Warner Bros. Television

Why New Year's (Not Thanksgiving) Is The Most Hilarious Friends Holiday

One word for you: Janice

Thanksgiving takes the turkey when it comes to the favorite episode of Friends fans because, let's face it, it's hard to top the Gellar Cup fiasco, Monica and Joey shoving their head up a turkey's ass, and Brad Pitt coming into declare his allegiance to the "I Hate Rachel Club."

But Friends was about more than just Needless Turkey Murder Day. See, they don't know that we know that the producers of the show were reaching deep for some of the other big occasions of the year -- consider the girls' boyfriend bonfire for Valentine's Day or Ross' Holiday Armadillo concoction for Chrismakkuh and the Pink Bunny-Spudnik/Doody Halloween showdown that had everyone laughing for all the wrong reasons.

New Year's Eve has also been a staple occasion of the Friends foiled festivities and, in fact, it might just be the most important holiday of the whole show because they got so many things right about ball-drop bashes. Here are all the reasons Friends' New Year's episodes are as underrated as Matt LeBlanc's comedic timing -- check 'em out, then be sure to watch the beloved sitcom on MTV every night from 6-8pm beginning on (you guessed it!) New Year's Day:

  • They nailed the pressure cooker that is the midnight kiss.

    Anyone who's ever been at a NYE party solo knows exactly how awkward it is when the whole room starts swapping spit and you've got nothin', and all three NYE-themed Friends episodes paid special attention to the matter of who'd be locking lips with who (*insert Joey coming in with the clutch "whom" here*).

    In Season 1, Chandler ended up getting a smack from Joey himself after a fit of his "desperate scramble to find anything with lips," and in Season 5, he got to plant one on his then-secret sex buddy Monica, but only after Joey went full-on Tasmanian Devil around the party to make it so. Then, in Season 6, it was Joey's turn to suffer the wrath of midnight expectations as he held out hope that his dancer roomie Jeanine would finally return his interest (spoiler: she did, because Joey).

  • There was also the matter of regretful invitees.

    We've all been there: The infectious holiday spirit of togetherness causes you to reach out to that one guy/girl who's long been lounging on the drunk-dial-only list, and bam! There they are, ruining your good time and reminding you of how you do NOT want to be spending the next year.

    For Monica, it was Fun Bobby who was bumming everybody out -- although, to be fair, it wasn't exactly his fault that his grandpa died, but he still didn't have to show up and bring all that sad spice to the party. And for Chandler, it was his foghorn (hey, if Ross/Rachel can be lobsters, Janice can be Chanandler Bong's foghorn). Even though they made a no-date pact -- more on that later -- he caved to the pressure and brought along his worst-breakup-ever-ex Janice. Oh my GOD.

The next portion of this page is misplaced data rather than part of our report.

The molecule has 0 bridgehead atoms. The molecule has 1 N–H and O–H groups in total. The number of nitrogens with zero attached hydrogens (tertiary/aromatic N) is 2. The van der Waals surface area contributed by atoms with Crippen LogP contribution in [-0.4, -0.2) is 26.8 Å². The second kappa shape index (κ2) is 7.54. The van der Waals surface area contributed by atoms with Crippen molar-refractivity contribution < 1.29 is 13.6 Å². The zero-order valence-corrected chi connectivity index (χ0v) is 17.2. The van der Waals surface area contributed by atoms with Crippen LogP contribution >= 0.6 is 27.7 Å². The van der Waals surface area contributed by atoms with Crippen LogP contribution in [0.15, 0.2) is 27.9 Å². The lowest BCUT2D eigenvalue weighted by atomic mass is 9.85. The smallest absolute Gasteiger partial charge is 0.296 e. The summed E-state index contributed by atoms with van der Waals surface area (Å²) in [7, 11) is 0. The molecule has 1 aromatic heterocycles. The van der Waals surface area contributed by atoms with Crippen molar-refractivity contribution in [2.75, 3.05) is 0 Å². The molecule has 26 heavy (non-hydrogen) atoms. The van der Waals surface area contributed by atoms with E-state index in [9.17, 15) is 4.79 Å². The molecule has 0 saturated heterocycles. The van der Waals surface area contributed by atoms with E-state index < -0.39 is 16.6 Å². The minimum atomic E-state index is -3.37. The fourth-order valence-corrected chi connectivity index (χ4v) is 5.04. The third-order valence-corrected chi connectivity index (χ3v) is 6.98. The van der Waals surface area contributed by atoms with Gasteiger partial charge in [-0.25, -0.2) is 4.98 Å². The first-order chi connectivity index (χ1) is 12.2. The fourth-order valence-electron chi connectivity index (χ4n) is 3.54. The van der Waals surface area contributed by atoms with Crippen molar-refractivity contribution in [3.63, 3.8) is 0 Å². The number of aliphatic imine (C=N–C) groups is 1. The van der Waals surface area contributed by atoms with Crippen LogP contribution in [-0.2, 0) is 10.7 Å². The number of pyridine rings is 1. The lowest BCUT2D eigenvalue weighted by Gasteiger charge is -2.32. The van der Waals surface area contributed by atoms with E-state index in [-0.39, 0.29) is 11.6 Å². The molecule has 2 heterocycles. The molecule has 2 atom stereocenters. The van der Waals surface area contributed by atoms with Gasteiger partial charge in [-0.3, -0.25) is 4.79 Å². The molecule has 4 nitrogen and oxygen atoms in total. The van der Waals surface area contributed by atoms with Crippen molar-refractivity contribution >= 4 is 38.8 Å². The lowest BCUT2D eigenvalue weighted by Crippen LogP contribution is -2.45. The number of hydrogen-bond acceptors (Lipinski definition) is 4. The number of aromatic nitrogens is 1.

• Let's not forget all the ridiculous resolutions.

    As if the pressure to get kissed at midnight, like you're some goddamn Cinderella redux, isn't enough, there's also the tradition of trying to find something to change about yourself the next year. 'Cause, NEWSFLASH, you have some improving to do every year.

    For the Friends gang, this meant either (1) picking out things they could do to actually improve their lives instead of themselves, a la Joey learning to play guitar or Monica increasing her photography game or (2) waxing philosophic about how different life will be because of one meaningless calendar number shift. Ross "Just the One Divorce in '99" Gellar was the prime example of that, vowing to "make [himself] happy this year" and try something new every day to enrich his life. Somehow that began with a dive into leather pants land, which yielded untold embarrassment as he bussed it home from a first date with no pants, covered in paste (which was still not the weirdest thing those commuters probably saw that day, to be fair). Moral of the story: Maybe NYE resolutions should GTFO already -- the Friends would obviously agree.

  • On the bright side, it's totally legit to be a dork on NYE.

    Whereas on Halloween there's this pressure to be creative or sexy or pop-culturally punny, New Year's costume trimmings are generally pretty ridiculous by nature (see also: those glittery hats and the obligatory paper year glasses), so getting toasty with all your best pals means one last foray into ridiculousness before the New Year comes to sweep you up into supposed better person status.

    The Gellers were certainly the prime example of that with their, um, "routine" at the B-roll taping extravaganza for Dick Clark's Rockin' New Year's Eve. Could those two BE any more cartoonish? They get a pass for it, of course, because they're Ross and Monica, but also because it's New Year's and anything goes on the celebratory antics front.

  • In the end, it's just a day.

    As our Friends learned the hard way, despite all the noisemakers and fireworks and attendant optimism about major life shifts over that key calendar turn, New Year's is still just another day in the life. Most resolutions get broken, awkward encounters get swept by the wayside, and even the background randos who somehow made it out to your particular shindig (but for real tho, who WERE those people standing around at Monica's?) are suddenly MIA again. So if you do somehow get your lip busted on a rainy curbside while hailing a cab or end up smooching your purely sympathetic bestie or find yourself shelling out a $50 spot for breaking your unrealistic resolution on day one, it's all good. There's always next year.